- Start Firefox.
- If you still don’t see the new icon, click on View>Toolbars>Customize. from the "Customize Toolbars window, drag Blog-This icon out to to the menu bar in FireFox. Hey Presto.
Note that in step 4, the location is in the X86 branch since my workstation is a tricked-out Windows Server 2008 X64 and I’m running the Life Writer Technical Preview. You may need to look in different folders for install.rdf if you are running on a different platform. Sadly this work around is broken too and does not work on either my x86 or x64 boxes.
Please MS – fix this!!!
Some good news - there’s another 3rd party add-on, Live WriterFox that DOES work and I’ve installed it on all my systems. Get it from here.
Friday, August 29, 2008
I wrote about PowerShell Plus on Monday on my personal blog, and have been using it this week to create additional MSDN samples. I have to say that it’s a seriously good product. Like all betas, there are some minor niggles, but the product itself is very much on the right side of very good!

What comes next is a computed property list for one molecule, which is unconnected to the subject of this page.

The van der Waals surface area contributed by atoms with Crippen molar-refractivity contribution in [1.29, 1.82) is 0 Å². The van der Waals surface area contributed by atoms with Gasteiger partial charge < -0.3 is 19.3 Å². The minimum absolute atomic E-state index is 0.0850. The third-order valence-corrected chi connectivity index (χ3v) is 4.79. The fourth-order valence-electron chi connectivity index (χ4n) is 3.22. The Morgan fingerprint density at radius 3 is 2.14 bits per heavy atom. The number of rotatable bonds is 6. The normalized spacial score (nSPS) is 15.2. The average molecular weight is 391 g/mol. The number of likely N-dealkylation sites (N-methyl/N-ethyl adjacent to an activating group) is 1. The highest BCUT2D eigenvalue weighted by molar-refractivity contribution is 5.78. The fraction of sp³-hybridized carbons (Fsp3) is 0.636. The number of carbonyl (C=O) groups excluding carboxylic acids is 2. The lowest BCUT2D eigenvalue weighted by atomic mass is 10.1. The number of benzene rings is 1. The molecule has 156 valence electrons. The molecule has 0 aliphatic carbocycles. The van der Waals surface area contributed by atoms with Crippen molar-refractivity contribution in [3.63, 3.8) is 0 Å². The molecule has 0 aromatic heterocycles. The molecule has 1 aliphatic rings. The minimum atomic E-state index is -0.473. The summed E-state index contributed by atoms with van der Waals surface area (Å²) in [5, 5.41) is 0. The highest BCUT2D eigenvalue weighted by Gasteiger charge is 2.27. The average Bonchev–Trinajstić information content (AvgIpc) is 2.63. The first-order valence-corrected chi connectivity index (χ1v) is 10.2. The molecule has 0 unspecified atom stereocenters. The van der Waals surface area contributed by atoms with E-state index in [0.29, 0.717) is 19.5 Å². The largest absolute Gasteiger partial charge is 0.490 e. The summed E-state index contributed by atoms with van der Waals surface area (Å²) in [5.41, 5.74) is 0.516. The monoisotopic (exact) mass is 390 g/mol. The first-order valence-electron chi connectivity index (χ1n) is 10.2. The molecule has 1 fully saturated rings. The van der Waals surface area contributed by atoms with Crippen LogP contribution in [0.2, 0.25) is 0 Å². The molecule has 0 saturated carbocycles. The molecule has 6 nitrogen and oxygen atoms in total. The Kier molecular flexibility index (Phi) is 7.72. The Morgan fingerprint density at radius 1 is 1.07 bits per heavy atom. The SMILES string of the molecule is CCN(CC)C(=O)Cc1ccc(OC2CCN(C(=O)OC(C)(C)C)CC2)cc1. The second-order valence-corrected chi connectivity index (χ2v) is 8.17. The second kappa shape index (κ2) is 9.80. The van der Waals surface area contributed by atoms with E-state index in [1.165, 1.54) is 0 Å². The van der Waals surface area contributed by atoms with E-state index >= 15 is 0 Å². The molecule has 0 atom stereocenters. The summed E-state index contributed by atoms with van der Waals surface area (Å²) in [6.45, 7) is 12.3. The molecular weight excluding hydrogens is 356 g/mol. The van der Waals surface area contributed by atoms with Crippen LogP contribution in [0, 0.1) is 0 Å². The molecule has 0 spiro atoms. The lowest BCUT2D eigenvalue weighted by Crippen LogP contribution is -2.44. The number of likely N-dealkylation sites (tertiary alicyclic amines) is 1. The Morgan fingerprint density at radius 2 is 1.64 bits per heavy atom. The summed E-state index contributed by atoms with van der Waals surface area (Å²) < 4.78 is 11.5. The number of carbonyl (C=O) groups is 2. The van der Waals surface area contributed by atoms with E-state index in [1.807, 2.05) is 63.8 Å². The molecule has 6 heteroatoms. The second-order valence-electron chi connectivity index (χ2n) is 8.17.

Some features I particularly like:
- Debugging support – in the script editor, you can set break points easily and intuitively. When at a breakpoint you can get/set variables, etc.
- Code Signing support – this is nice. You easily select a code signing cert (or generate a self signed cert!) and apply it. PowerShell Plus then signs the script whenever you save.
- Learning Centre – there is some great info here.
- History is ‘smart’. You can view history and click on individual lines in the history and have them executed.